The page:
To start with, the WHO’s income stream depends on individuals like Bill Gates who have significant financial stakes in the pharmaceutical industry. How can we possibly expect the WHO to make impartial, disinterested recommendations about, say, the safety and efficacy of vaccines, when its own donors are financially invested in the success of specific pharmaceutical products, including vaccines?

Secondly, to allow the WHO to declare an international public health emergency is to create an obvious perverse incentive: given that a large part of the raison d’être of a WHO-led global health bureaucracy is to prevent, monitor, and respond to public health emergencies, and the activation of the WHO’s emergency powers depends on the presence of an actual or potential “public health emergency of international concern,” the WHO’s Director-General has an obvious professional and institutional interest in declaring potential or actual public health emergencies.

Third, the WHO wasted no time in praising China’s brutal and ultimately unsuccessful lockdownscontinues to support the censorship of their critics, repeatedly recommended community masking in the absence of plausible evidence of efficacy, failed to warn the public in a timely manner about the serious risks of mRNA vaccines, and has entered into a partnership with the European Union to extend the discriminatory and coercive Covid vaccine certificate system globally. These are certainly not people I would trust as custodians of my bodily integrity, health, informed consent, or mobility.

Republished from the author’s Substack

Author

  • David Thunder

    David Thunder is a researcher and lecturer at the University of Navarra’s Institute for Culture and Society in Pamplona, Spain, and a recipient of the prestigious Ramón y Cajal research grant (2017-2021, extended through 2023), awarded by the Spanish government to support outstanding research activities. Prior to his appointment to the University of Navarra, he held several research and teaching positions in the United States, including visiting assistant professor at Bucknell and Villanova, and Postdoctoral Research Fellow in Princeton University’s James Madison Program. Dr Thunder earned his BA and MA in philosophy at University College Dublin, and his Ph.D. in political science at the University of Notre Dame.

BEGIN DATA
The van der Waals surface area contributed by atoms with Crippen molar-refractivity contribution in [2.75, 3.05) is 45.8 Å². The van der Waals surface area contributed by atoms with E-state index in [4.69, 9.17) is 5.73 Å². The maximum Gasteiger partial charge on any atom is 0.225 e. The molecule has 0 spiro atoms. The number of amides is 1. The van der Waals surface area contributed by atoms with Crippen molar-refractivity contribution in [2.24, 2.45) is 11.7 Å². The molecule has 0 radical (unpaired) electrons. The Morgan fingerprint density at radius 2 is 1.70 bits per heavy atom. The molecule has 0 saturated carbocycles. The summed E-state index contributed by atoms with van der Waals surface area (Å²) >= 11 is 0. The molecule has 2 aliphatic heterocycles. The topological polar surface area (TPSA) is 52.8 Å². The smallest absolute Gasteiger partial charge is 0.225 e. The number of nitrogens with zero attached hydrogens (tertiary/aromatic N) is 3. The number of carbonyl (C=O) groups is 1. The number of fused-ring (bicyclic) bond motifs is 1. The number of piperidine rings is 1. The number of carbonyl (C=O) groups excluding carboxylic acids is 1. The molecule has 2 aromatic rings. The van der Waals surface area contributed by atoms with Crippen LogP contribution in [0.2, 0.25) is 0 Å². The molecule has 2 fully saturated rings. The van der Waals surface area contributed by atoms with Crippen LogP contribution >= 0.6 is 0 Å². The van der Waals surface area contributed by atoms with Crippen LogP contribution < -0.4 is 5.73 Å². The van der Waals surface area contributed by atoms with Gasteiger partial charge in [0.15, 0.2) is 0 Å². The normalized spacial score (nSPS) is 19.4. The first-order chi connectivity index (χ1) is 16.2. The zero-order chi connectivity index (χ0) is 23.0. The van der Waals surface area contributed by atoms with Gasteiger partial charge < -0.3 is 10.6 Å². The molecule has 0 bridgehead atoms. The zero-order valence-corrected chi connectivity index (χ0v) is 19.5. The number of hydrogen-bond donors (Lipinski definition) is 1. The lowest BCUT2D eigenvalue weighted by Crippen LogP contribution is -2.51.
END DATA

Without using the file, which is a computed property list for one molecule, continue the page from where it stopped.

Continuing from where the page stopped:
Brownstone Institute

A Coup Without Firing a Shot

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From the Brownstone Institute

BY Jeffrey A. TuckerJEFFREY A. TUCKER  

We all have a different starting place and journey but each of us has the following in common. We’ve realized that official sources, the ones we’ve trusted in the past, are not going to make any sense of the above for us. We have to seek out alternatives and put the story together ourselves. And this we must do because the only other choice is to accept that all of the above consists of a random series of disconnected and pointless events, which is surely not true.

The last few years can be tracked at two levels: the physical reality around us and the realm of the intellectual, mental, and psychological.

The first level has presented a chaotic narrative of the previously unthinkable. A killer virus that turned out to be what many people said it was in February 2020: a bad flu with a known demographic risk best treated with known therapeutics. But that template and the ensuing campaign of fear and emergency rule gave rise to astonishing changes in our lives.

Social functioning was wholly upended as schools, businesses, churches, and travel were ended by force. The entire population of the world was told to mask up, despite vast evidence that doing so achieved nothing in terms of stopping a respiratory virus.

That was followed by a breathtaking propaganda campaign for a shot that failed to live up to its promise. The cure for the disease itself caused tremendous damage to health including death, a subject about which everyone cared intensely before the shot and then strangely forgot about after.